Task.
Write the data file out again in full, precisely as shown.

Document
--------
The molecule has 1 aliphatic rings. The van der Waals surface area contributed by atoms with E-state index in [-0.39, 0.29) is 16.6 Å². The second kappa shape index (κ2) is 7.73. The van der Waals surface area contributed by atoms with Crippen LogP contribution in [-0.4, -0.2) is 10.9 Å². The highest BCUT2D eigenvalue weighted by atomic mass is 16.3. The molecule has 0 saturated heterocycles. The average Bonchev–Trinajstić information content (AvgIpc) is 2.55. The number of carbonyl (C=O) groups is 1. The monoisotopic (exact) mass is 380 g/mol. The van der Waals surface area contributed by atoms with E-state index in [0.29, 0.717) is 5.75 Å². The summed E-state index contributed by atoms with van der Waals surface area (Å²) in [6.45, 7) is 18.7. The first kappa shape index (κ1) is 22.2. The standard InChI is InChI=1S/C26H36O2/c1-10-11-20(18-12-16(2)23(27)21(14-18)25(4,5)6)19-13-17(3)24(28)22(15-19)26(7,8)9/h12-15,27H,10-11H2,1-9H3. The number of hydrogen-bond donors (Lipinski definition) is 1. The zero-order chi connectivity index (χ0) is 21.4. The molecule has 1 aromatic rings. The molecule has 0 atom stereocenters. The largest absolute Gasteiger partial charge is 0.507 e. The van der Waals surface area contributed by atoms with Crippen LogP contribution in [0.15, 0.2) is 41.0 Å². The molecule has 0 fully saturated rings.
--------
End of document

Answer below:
The molecule has 1 aliphatic rings. The van der Waals surface area contributed by atoms with E-state index in [-0.39, 0.29) is 16.6 Å². The second kappa shape index (κ2) is 7.73. The van der Waals surface area contributed by atoms with Crippen LogP contribution in [-0.4, -0.2) is 10.9 Å². The highest BCUT2D eigenvalue weighted by atomic mass is 16.3. The molecule has 0 saturated heterocycles. The average Bonchev–Trinajstić information content (AvgIpc) is 2.55. The number of carbonyl (C=O) groups is 1. The monoisotopic (exact) mass is 380 g/mol. The van der Waals surface area contributed by atoms with E-state index in [0.29, 0.717) is 5.75 Å². The summed E-state index contributed by atoms with van der Waals surface area (Å²) in [6.45, 7) is 18.7. The first kappa shape index (κ1) is 22.2. The standard InChI is InChI=1S/C26H36O2/c1-10-11-20(18-12-16(2)23(27)21(14-18)25(4,5)6)19-13-17(3)24(28)22(15-19)26(7,8)9/h12-15,27H,10-11H2,1-9H3. The number of hydrogen-bond donors (Lipinski definition) is 1. The zero-order chi connectivity index (χ0) is 21.4. The molecule has 1 aromatic rings. The molecule has 0 atom stereocenters. The largest absolute Gasteiger partial charge is 0.507 e. The van der Waals surface area contributed by atoms with Crippen LogP contribution in [0.15, 0.2) is 41.0 Å². The molecule has 0 fully saturated rings.